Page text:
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Over a 40-year career, he released 22 studio albums, and received frequent critical acclaim. Martyn was born in Beechcroft Avenue, New Malden, London, England to an English mother and a Scottish father. His parents, both opera singers, divorced drawing for children Perm he was five and he spent his childhood alternating between Scotland and England.

Much of this was spent in the care of his grandmother, as well as on his mother’s houseboat. Mentored by Hamish Imlach, Martyn began his professional musical career when he was 17, playing a fusion of blues and folk resulting in a distinctive style which made him a key figure in the British folk scene during the mid-1960s. This first album was soon followed by The Tumbler, which was moving towards jazz. By 1970 Martyn had developed a wholly original and idiosyncratic sound: acoustic guitar run through a fuzzbox, phase shifter and Echoplex. It typifies Martyn’s unique use of the echoplex effect, coupled with a fuzzbox and phase-shifter. In 1973, Martyn released one of the defining British albums of the 1970s, Solid Air, the title song a tribute to the singer-songwriter Nick Drake, a close friend and label-mate who died in 1974 from an overdose of antidepressants.

Following the commercial success of Solid Air, Martyn quickly recorded and released the experimental Inside Out, an album with emphasis placed on feel and improvisation rather than song structure. In 1977, he released One World, which led some commentators to describe Martyn as the “Father of Trip-Hop”. It included tracks such as “Small Hours” and “Big Muff”, a collaboration with Lee “Scratch” Perry. In her autobiography, Beverley also alleges protracted domestic violence. In the late 1980s Martyn cited Grace and Danger as his favourite album, and said that it was “probably the most specific piece of autobiography I’ve written. Some people keep diaries, I make records.

The album has since become one of his highest-regarded, prompting a deluxe double-disc issue in 2007, containing the original album remastered. Phil Collins played drums and sang backing vocals on Grace and Danger and subsequently played drums on and produced Martyn’s next album, Glorious Fool, in 1981. John Martyn performs at the Barbican Centre, London 2008. In July 2006 the documentary Johnny Too Bad was screened by the BBC. Fortean Times Award at the London Short Film Festival in the same year.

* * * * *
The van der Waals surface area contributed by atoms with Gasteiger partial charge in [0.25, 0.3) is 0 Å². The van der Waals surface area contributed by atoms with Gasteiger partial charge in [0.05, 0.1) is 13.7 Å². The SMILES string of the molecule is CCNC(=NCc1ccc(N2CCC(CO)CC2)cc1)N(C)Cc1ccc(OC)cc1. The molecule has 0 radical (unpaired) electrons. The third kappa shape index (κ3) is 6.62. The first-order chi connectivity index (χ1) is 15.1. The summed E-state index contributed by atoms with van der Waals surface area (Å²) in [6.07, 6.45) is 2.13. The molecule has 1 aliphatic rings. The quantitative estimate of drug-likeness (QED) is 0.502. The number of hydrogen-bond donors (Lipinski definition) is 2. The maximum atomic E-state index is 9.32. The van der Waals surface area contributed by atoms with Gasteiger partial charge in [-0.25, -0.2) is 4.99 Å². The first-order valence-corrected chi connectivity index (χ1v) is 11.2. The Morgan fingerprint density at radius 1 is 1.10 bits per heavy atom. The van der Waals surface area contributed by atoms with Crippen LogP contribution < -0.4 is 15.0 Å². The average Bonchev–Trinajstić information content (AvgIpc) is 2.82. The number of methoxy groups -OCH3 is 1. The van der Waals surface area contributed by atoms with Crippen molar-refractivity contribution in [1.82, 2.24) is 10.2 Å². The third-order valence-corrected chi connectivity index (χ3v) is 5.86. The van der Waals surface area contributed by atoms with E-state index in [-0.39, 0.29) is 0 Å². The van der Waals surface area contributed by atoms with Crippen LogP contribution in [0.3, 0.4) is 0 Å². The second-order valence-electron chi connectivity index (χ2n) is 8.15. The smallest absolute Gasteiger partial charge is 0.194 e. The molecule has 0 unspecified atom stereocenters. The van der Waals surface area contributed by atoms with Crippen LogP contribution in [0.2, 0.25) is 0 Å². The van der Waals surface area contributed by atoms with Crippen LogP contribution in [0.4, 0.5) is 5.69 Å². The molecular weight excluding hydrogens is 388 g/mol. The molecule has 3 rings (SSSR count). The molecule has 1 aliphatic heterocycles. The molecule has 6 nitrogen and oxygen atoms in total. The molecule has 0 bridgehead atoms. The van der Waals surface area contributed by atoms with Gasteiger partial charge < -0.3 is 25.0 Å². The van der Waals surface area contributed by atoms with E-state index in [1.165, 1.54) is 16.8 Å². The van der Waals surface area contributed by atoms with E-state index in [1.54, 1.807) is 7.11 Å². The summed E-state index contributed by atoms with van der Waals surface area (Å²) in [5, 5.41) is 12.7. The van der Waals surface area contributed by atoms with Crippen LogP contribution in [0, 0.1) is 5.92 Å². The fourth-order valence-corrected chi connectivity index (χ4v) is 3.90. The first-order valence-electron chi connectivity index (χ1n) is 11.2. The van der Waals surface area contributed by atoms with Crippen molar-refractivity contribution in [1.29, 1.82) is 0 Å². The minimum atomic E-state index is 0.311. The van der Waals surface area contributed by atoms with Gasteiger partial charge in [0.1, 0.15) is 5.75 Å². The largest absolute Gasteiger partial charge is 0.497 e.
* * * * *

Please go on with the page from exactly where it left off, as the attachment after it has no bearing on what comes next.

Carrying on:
On 4 February 2008, Martyn received the lifetime achievement award at the BBC Radio 2 Folk Awards. To mark Martyn’s 60th birthday, Island released a 4CD boxed set, Ain’t No Saint on 1 September 2008. The set includes unreleased studio material and rare live recordings. Martyn was appointed OBE in the 2009 New Year Honours. Martyn abused drugs and alcohol throughout his life. On the brink of major success he was derailed by his passion for musical exploration and by an appetite for excess that bordered on self-destruction.

Martyn slid into alcoholism, his live performances punctuated by moments of incoherent drunkenness. Martyn died on 29 January 2009, in hospital in Thomastown, County Kilkenny, Ireland, due to acute respiratory distress syndrome. Following Martyn’s death, Rolling Stone lauded his “progressive-folk invention and improvising sorcery. Phil Collins paid tribute to him. John Martyn was a true original, one of the giants of the folk scene. He could write and sing classics like ‘May You Never’ and ‘Fairy Tale Lullaby’ like nobody else, and he could sing traditional songs like ‘Spencer The Rover’ in a way that made them seem new minted. Harding introduced an hour-long tribute to Martyn in his Radio 2 programme on 25 February 2009.

A tribute album, Johnny Boy Would Love This, was released on 15 August 2011, comprising cover versions of his songs by various artists. Obituary: “John Martyn: guitarist and singer”, The Times, 30 January 2009, pg. His obituary in The Times states that “The record’s dubby, echoing soundscapes have been claimed as the forerunner of the ‘trip-hop’ style that emerged in the 1990s. John’s Diary 1980s” — Martyn’s biography on his website”. Singer-songwriter who played with and influenced a generation of musicians”. John Martyn’s last appearance in Kytelers”.